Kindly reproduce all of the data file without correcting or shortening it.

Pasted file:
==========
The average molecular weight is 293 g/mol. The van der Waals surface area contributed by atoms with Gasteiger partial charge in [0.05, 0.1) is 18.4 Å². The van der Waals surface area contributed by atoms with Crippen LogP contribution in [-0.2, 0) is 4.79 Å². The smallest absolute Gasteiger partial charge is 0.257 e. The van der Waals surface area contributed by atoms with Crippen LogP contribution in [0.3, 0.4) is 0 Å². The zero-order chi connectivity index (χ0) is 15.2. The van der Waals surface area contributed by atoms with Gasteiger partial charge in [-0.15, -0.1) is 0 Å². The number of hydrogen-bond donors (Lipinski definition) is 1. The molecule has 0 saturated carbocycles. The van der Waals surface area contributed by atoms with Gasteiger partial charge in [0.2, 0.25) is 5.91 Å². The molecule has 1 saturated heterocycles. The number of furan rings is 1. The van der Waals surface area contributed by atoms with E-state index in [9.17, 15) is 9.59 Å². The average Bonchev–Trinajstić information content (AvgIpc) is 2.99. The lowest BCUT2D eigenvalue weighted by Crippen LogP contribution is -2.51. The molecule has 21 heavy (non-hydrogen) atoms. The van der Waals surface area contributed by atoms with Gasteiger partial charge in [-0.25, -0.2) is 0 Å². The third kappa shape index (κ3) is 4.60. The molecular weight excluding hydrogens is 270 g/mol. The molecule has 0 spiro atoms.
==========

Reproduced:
The average molecular weight is 293 g/mol. The van der Waals surface area contributed by atoms with Gasteiger partial charge in [0.05, 0.1) is 18.4 Å². The van der Waals surface area contributed by atoms with Crippen LogP contribution in [-0.2, 0) is 4.79 Å². The smallest absolute Gasteiger partial charge is 0.257 e. The van der Waals surface area contributed by atoms with Crippen LogP contribution in [0.3, 0.4) is 0 Å². The zero-order chi connectivity index (χ0) is 15.2. The van der Waals surface area contributed by atoms with Gasteiger partial charge in [-0.15, -0.1) is 0 Å². The number of hydrogen-bond donors (Lipinski definition) is 1. The molecule has 0 saturated carbocycles. The van der Waals surface area contributed by atoms with Gasteiger partial charge in [0.2, 0.25) is 5.91 Å². The molecule has 1 saturated heterocycles. The number of furan rings is 1. The van der Waals surface area contributed by atoms with E-state index in [9.17, 15) is 9.59 Å². The average Bonchev–Trinajstić information content (AvgIpc) is 2.99. The lowest BCUT2D eigenvalue weighted by Crippen LogP contribution is -2.51. The molecule has 21 heavy (non-hydrogen) atoms. The van der Waals surface area contributed by atoms with Gasteiger partial charge in [-0.25, -0.2) is 0 Å². The third kappa shape index (κ3) is 4.60. The molecular weight excluding hydrogens is 270 g/mol. The molecule has 0 spiro atoms.